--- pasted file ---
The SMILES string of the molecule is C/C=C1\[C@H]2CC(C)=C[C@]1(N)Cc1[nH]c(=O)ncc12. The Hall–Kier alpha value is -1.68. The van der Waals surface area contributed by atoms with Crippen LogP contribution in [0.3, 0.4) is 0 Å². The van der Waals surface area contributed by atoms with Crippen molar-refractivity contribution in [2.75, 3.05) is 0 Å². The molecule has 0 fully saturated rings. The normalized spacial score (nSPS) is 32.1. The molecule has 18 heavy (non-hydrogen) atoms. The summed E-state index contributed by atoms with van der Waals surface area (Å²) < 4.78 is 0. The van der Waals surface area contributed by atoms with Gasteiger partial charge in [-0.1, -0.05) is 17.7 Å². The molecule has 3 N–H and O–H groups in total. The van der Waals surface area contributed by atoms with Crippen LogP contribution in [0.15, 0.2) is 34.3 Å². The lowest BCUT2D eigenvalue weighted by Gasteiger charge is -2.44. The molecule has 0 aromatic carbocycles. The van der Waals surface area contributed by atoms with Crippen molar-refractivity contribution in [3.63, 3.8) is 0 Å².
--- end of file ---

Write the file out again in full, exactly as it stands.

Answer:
The SMILES string of the molecule is C/C=C1\[C@H]2CC(C)=C[C@]1(N)Cc1[nH]c(=O)ncc12. The Hall–Kier alpha value is -1.68. The van der Waals surface area contributed by atoms with Crippen LogP contribution in [0.3, 0.4) is 0 Å². The van der Waals surface area contributed by atoms with Crippen molar-refractivity contribution in [2.75, 3.05) is 0 Å². The molecule has 0 fully saturated rings. The normalized spacial score (nSPS) is 32.1. The molecule has 18 heavy (non-hydrogen) atoms. The summed E-state index contributed by atoms with van der Waals surface area (Å²) < 4.78 is 0. The van der Waals surface area contributed by atoms with Gasteiger partial charge in [-0.1, -0.05) is 17.7 Å². The molecule has 3 N–H and O–H groups in total. The van der Waals surface area contributed by atoms with Crippen LogP contribution in [0.15, 0.2) is 34.3 Å². The lowest BCUT2D eigenvalue weighted by Gasteiger charge is -2.44. The molecule has 0 aromatic carbocycles. The van der Waals surface area contributed by atoms with Crippen molar-refractivity contribution in [3.63, 3.8) is 0 Å².